A group of physicists say that the distribution of satellite galaxies that orbit the Milky Way, as well as the apparent dark matter within them, presents a direct challenge to Newton’s theory of gravitation, as the galaxies are not where they should be. “There is something odd about their distribution,” said Professor Pavel Kroupa from the University of Bonn in Germany. “They should be uniformly arranged around the Milky Way, but this is not what we found.” Standard cosmological models predict the presence of hundreds of these companions around most of the larger galaxies, but up to now only 30 have been observed around the Milky Way. The physicists say that Newton’s theory of gravitation should be modified.
The astronomers from Germany, Austria and Australia looked at the small dwarf galaxies that orbit the Milky Way and discovered that the eleven brightest of the dwarf galaxies lie more or less in the same plane – in a kind of disk shape – and that they revolve in the same direction around the Milky Way (in the same way as planets in the Solar System revolve around the Sun). Some of these contain only a few thousand stars and so are relatively faint and difficult to find.
Professor Kroupa and the other physicists believe that this can only be explained if today’s satellite galaxies were created by ancient collisions between young galaxies. Team member Dr. Manuel Metz said, “Fragments from early collisions can form the revolving dwarf galaxies we see today, but this introduces a paradox. Calculations suggest that the dwarf satellites cannot contain any dark matter if they were created in this way. But this directly contradicts other evidence. Unless the dark matter is present, the stars in the galaxies are moving around much faster than predicted by Newton’s standard theory of gravitation.”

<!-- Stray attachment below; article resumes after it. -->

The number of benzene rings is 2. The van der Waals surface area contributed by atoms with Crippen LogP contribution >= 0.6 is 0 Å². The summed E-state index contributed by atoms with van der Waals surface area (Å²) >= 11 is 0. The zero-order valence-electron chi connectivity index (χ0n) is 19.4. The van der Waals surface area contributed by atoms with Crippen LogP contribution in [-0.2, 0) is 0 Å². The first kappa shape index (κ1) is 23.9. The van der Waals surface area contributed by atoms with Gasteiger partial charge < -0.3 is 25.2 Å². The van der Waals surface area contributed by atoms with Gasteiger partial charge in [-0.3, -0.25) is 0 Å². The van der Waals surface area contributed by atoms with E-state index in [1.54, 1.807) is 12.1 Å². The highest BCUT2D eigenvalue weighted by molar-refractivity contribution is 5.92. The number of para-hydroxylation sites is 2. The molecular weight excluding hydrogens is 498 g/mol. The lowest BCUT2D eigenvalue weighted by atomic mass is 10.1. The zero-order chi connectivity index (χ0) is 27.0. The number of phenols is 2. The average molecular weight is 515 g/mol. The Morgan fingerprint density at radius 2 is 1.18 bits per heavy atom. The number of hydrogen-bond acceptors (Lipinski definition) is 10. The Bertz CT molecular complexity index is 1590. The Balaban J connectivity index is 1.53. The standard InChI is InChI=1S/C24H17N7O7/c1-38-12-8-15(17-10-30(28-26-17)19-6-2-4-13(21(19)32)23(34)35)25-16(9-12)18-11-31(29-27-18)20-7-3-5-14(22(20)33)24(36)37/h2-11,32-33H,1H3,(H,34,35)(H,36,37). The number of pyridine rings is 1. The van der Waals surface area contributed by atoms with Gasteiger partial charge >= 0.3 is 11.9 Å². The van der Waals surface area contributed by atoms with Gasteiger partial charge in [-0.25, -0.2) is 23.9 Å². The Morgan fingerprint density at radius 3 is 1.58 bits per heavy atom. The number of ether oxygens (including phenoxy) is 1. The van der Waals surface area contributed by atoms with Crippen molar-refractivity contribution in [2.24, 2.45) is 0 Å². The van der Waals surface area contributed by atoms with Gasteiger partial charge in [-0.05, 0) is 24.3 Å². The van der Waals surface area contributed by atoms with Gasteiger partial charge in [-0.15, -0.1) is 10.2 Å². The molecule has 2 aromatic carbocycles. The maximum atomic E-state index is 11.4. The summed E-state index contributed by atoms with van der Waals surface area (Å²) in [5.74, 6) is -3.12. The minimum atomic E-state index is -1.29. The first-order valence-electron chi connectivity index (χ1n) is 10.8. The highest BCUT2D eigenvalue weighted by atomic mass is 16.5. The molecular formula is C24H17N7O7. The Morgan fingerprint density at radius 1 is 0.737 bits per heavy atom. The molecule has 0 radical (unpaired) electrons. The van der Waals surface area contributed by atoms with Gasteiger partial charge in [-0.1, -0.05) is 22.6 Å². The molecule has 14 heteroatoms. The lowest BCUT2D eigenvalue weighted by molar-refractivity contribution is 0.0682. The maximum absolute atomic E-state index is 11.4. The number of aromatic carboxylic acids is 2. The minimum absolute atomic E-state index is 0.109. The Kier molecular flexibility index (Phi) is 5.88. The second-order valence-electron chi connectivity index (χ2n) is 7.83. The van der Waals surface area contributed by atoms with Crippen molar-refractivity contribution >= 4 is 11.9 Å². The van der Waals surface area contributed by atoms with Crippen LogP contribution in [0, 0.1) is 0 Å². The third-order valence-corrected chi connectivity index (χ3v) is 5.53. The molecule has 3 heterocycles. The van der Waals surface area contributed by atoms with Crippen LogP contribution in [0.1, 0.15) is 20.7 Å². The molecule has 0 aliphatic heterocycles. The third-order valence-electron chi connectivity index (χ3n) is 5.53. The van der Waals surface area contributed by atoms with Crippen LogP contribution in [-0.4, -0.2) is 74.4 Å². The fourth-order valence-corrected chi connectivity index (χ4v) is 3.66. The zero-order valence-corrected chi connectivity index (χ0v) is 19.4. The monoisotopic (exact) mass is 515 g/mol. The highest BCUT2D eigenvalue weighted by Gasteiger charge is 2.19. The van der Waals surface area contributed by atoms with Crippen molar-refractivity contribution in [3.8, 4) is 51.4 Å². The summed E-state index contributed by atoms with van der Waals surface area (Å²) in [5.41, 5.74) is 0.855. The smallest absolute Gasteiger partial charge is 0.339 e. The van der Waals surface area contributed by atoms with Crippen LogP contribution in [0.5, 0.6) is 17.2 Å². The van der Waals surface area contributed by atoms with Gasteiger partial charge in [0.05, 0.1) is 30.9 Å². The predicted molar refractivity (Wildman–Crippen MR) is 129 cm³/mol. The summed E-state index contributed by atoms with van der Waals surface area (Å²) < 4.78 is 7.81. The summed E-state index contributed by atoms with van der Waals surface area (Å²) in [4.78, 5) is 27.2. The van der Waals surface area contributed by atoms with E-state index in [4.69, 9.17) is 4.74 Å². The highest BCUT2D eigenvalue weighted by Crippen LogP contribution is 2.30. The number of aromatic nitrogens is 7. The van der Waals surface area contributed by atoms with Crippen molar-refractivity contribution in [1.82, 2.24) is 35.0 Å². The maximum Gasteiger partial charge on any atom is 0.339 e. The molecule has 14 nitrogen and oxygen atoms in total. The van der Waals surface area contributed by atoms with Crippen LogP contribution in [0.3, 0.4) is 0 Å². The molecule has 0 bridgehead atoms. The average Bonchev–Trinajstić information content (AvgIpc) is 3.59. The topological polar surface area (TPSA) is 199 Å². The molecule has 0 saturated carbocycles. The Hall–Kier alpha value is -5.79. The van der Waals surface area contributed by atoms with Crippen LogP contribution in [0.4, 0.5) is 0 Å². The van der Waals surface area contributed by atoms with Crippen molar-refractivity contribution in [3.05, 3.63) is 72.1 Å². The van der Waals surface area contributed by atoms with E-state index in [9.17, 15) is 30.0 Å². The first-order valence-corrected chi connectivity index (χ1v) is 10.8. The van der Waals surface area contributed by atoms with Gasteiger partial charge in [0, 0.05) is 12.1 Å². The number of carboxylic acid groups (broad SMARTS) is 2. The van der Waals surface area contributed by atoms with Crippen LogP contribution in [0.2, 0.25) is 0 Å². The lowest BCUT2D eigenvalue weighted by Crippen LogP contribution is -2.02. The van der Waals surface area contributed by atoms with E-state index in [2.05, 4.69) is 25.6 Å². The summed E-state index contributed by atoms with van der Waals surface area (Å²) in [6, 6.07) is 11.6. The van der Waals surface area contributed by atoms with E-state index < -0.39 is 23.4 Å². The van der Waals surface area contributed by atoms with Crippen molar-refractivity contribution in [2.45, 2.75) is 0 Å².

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Metz added, “The only solution is to reject Newton’s theory. If we live in a Universe where a modified law of gravitation applies, then our observations would be explainable without dark matter.”
With this evidence, the team share the convictions of a number of groups around the world who believe that some of the fundamental principles of physics have been incorrectly understood. If their ideas are correct, it will not be the first time that Newton’s theory of gravitation has been modified. In the 20th century it happened when Einstein introduced his Special and General Theories of Relativity and again when quantum mechanics was developed to explain physics on sub-atomic scales. The anomalies detected by Dr. Metz and Professor Kroupa and their collaborators imply that where weak accelerations predominate, a ‘modified Newtonian dynamic’ may have to be used. If the scientists are right then this has far-reaching consequences for our understanding of the Universe we live in.
The two studies will appear in papers in Monthly Notices of the Royal Astronomical Society and the Astrophysical Journal.